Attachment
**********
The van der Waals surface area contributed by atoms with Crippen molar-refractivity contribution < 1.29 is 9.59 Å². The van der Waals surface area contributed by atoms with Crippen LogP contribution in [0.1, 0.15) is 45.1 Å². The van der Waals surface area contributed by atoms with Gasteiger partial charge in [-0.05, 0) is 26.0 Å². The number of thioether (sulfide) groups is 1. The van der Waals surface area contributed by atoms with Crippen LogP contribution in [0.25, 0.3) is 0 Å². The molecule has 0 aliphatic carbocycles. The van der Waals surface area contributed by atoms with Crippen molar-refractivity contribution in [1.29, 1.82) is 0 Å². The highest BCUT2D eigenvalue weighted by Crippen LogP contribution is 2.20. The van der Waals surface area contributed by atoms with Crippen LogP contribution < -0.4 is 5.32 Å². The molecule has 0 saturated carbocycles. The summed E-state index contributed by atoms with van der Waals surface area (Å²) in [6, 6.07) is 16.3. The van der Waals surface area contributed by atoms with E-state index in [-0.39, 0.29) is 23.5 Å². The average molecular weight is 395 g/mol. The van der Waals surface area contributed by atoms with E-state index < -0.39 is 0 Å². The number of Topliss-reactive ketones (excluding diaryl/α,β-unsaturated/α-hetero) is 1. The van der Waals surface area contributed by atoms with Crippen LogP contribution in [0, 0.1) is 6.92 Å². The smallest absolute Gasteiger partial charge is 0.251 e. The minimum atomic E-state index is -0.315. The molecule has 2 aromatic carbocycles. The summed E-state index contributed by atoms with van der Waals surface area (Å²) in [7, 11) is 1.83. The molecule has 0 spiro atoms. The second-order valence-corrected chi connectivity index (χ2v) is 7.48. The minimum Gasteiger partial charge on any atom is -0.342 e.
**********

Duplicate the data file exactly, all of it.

The van der Waals surface area contributed by atoms with Crippen molar-refractivity contribution < 1.29 is 9.59 Å². The van der Waals surface area contributed by atoms with Crippen LogP contribution in [0.1, 0.15) is 45.1 Å². The van der Waals surface area contributed by atoms with Gasteiger partial charge in [-0.05, 0) is 26.0 Å². The number of thioether (sulfide) groups is 1. The van der Waals surface area contributed by atoms with Crippen LogP contribution in [0.25, 0.3) is 0 Å². The molecule has 0 aliphatic carbocycles. The van der Waals surface area contributed by atoms with Crippen molar-refractivity contribution in [1.29, 1.82) is 0 Å². The highest BCUT2D eigenvalue weighted by Crippen LogP contribution is 2.20. The van der Waals surface area contributed by atoms with Crippen LogP contribution < -0.4 is 5.32 Å². The molecule has 0 saturated carbocycles. The summed E-state index contributed by atoms with van der Waals surface area (Å²) in [6, 6.07) is 16.3. The van der Waals surface area contributed by atoms with E-state index in [-0.39, 0.29) is 23.5 Å². The average molecular weight is 395 g/mol. The van der Waals surface area contributed by atoms with E-state index < -0.39 is 0 Å². The number of Topliss-reactive ketones (excluding diaryl/α,β-unsaturated/α-hetero) is 1. The van der Waals surface area contributed by atoms with Crippen LogP contribution in [0, 0.1) is 6.92 Å². The smallest absolute Gasteiger partial charge is 0.251 e. The minimum atomic E-state index is -0.315. The molecule has 2 aromatic carbocycles. The summed E-state index contributed by atoms with van der Waals surface area (Å²) in [7, 11) is 1.83. The molecule has 0 spiro atoms. The second-order valence-corrected chi connectivity index (χ2v) is 7.48. The minimum Gasteiger partial charge on any atom is -0.342 e.